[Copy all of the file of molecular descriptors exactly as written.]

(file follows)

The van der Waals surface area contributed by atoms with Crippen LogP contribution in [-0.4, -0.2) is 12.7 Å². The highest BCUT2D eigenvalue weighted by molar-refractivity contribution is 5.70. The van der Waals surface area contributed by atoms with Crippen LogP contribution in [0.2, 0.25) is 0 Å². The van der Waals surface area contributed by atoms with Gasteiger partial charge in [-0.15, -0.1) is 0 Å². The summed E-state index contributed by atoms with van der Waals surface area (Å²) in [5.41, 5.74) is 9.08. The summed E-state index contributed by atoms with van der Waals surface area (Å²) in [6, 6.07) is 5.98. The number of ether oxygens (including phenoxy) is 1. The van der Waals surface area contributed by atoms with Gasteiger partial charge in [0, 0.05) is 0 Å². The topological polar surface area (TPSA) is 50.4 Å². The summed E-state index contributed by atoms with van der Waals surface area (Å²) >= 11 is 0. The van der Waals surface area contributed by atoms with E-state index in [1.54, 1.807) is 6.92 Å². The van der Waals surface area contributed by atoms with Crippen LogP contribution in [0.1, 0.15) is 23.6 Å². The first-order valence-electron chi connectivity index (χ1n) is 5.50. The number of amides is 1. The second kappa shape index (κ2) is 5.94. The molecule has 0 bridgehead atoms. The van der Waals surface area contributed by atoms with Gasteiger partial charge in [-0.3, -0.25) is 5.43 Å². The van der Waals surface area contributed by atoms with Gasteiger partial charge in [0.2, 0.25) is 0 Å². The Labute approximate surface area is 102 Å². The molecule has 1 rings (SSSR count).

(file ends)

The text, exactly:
The van der Waals surface area contributed by atoms with Crippen LogP contribution in [-0.4, -0.2) is 12.7 Å². The highest BCUT2D eigenvalue weighted by molar-refractivity contribution is 5.70. The van der Waals surface area contributed by atoms with Crippen LogP contribution in [0.2, 0.25) is 0 Å². The van der Waals surface area contributed by atoms with Gasteiger partial charge in [-0.15, -0.1) is 0 Å². The summed E-state index contributed by atoms with van der Waals surface area (Å²) in [5.41, 5.74) is 9.08. The summed E-state index contributed by atoms with van der Waals surface area (Å²) in [6, 6.07) is 5.98. The number of ether oxygens (including phenoxy) is 1. The van der Waals surface area contributed by atoms with Gasteiger partial charge in [0, 0.05) is 0 Å². The topological polar surface area (TPSA) is 50.4 Å². The summed E-state index contributed by atoms with van der Waals surface area (Å²) >= 11 is 0. The van der Waals surface area contributed by atoms with E-state index in [1.54, 1.807) is 6.92 Å². The van der Waals surface area contributed by atoms with Crippen LogP contribution in [0.1, 0.15) is 23.6 Å². The first-order valence-electron chi connectivity index (χ1n) is 5.50. The number of amides is 1. The second kappa shape index (κ2) is 5.94. The molecule has 0 bridgehead atoms. The van der Waals surface area contributed by atoms with Gasteiger partial charge in [-0.3, -0.25) is 5.43 Å². The van der Waals surface area contributed by atoms with Gasteiger partial charge in [0.2, 0.25) is 0 Å². The Labute approximate surface area is 102 Å². The molecule has 1 rings (SSSR count).